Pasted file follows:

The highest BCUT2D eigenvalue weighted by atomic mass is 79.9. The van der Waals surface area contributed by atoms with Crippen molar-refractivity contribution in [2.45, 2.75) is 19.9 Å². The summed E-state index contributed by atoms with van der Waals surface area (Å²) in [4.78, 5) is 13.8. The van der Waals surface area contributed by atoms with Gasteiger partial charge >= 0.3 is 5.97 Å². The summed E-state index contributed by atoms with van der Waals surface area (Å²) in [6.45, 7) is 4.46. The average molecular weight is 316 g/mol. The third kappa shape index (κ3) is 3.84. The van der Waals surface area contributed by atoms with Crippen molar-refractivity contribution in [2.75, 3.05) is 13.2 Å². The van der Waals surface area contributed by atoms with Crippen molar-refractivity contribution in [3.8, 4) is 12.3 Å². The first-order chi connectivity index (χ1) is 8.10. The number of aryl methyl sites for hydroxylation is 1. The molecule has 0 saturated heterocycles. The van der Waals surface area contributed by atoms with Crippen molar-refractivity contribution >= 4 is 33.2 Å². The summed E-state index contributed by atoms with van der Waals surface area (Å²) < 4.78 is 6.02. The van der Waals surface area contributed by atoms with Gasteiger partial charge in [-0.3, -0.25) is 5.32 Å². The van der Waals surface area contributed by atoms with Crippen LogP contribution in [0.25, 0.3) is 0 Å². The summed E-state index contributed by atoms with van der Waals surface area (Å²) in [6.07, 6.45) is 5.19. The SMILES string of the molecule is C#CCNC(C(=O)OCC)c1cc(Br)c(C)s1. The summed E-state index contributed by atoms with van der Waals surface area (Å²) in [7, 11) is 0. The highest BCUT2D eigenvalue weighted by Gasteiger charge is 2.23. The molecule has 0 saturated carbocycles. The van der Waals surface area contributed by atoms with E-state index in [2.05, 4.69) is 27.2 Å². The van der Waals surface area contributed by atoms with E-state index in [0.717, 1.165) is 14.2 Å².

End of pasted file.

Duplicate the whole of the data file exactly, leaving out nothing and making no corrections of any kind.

The highest BCUT2D eigenvalue weighted by atomic mass is 79.9. The van der Waals surface area contributed by atoms with Crippen molar-refractivity contribution in [2.45, 2.75) is 19.9 Å². The summed E-state index contributed by atoms with van der Waals surface area (Å²) in [4.78, 5) is 13.8. The van der Waals surface area contributed by atoms with Gasteiger partial charge >= 0.3 is 5.97 Å². The summed E-state index contributed by atoms with van der Waals surface area (Å²) in [6.45, 7) is 4.46. The average molecular weight is 316 g/mol. The third kappa shape index (κ3) is 3.84. The van der Waals surface area contributed by atoms with Crippen molar-refractivity contribution in [2.75, 3.05) is 13.2 Å². The van der Waals surface area contributed by atoms with Crippen molar-refractivity contribution in [3.8, 4) is 12.3 Å². The first-order chi connectivity index (χ1) is 8.10. The number of aryl methyl sites for hydroxylation is 1. The molecule has 0 saturated heterocycles. The van der Waals surface area contributed by atoms with Crippen molar-refractivity contribution >= 4 is 33.2 Å². The summed E-state index contributed by atoms with van der Waals surface area (Å²) < 4.78 is 6.02. The van der Waals surface area contributed by atoms with Gasteiger partial charge in [-0.3, -0.25) is 5.32 Å². The van der Waals surface area contributed by atoms with Crippen LogP contribution in [0.25, 0.3) is 0 Å². The summed E-state index contributed by atoms with van der Waals surface area (Å²) in [6.07, 6.45) is 5.19. The SMILES string of the molecule is C#CCNC(C(=O)OCC)c1cc(Br)c(C)s1. The summed E-state index contributed by atoms with van der Waals surface area (Å²) in [7, 11) is 0. The highest BCUT2D eigenvalue weighted by Gasteiger charge is 2.23. The molecule has 0 saturated carbocycles. The van der Waals surface area contributed by atoms with E-state index in [2.05, 4.69) is 27.2 Å². The van der Waals surface area contributed by atoms with E-state index in [0.717, 1.165) is 14.2 Å².